Trump's DOJ targeted a Devin Nunes critic — but Biden's DOJ quickly backed off

Trump's DOJ targeted a Devin Nunes critic — but Biden's DOJ quickly backed off
(Official White House Photo by Lawrence Jackson)

Vice President Kamala Harris fist bumps Merrick Garland at the U.S. Department of Justice in Washington, D.C. Thursday, March 11, 2021, prior to Mr. Garland's swearing-in ceremony as U.S. Attorney General.

Many legal observers were shocked this week to find that under former President Donald Trump and Attorney General Bill Barr, the U.S. Justice Department sought to use a grand jury subpoena to reveal the identity of an online parody account critical of California Republican Rep. Devin Nunes. We now know that, whatever the merits of the effort, the push to reveal the critic's identity was dropped shortly after Attorney General Merrick Garland, appointed by President Joe Biden, was sworn in.

Nunes, a close ally of the former president, has conducted an extended legal campaign to silence his critics, suing media outlets, pundits, anonymous accounts, and Twitter for speech he objected to. These efforts have largely failed, though the lawsuits can have a chilling effect even if unsuccessful. And recent court filings found that in addition to this campaign, Barr's DOJ tried to force Twitter to reveal the identity of the user posting under the handle @nunesalt after the 2020 election. Its bio reads "Not-so-proud alt-mom of prolific Libel Tourist, and part-time Congressman, Devin Nunes. (Yes, it's parody) Probably hammered. Blocked by @Applebees."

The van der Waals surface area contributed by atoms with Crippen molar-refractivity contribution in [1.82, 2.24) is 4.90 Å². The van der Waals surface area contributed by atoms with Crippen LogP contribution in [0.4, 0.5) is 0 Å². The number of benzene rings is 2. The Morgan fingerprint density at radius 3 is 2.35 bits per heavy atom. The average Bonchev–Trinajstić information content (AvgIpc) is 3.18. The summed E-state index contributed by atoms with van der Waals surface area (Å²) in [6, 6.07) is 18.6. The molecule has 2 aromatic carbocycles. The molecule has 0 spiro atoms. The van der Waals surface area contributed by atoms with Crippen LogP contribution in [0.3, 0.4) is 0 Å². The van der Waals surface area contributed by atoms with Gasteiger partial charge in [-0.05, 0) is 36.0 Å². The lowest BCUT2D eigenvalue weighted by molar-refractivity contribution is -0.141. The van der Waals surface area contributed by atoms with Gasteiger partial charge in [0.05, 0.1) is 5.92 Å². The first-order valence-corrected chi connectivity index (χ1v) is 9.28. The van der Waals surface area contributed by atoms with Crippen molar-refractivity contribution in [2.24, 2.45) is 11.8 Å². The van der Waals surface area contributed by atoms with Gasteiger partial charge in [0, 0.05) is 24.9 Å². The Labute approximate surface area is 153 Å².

There's significant irony in the effort to unmask Nunes' anonymous critics since the Republican Party has fought for years against efforts to disclose donors to political causes. But many argued this was worse than hypocrisy — that the DOJ's attempt to expose the identity of @nunesalt was an abusive use of the criminal justice system.

The justification for the effort is not yet completely known, though Twitter resisted the subpoena to unmask the person. A newly released email exchange in connection with the case suggests that the DOJ claimed the user had sent unspecified "threatening communications." But when Twitter asked the DOJ to elaborate on this claim, and explain whether the threats were made to Nunes himself, no more details were forthcoming.

It's possible, of course, that the account truly did undertake criminal behavior that would justify the federal government's interest.

But that seems less plausible given what happened in March. Merrick Garland was sworn in to his position on March 11, 2021, and a week later — on March 17 — DOJ withdrew the subpoena. There's no indication that Garland was specifically involved in the decision, but the timing strongly suggests that the new administration did not believe it could continue to justify this priority from the prior administration.

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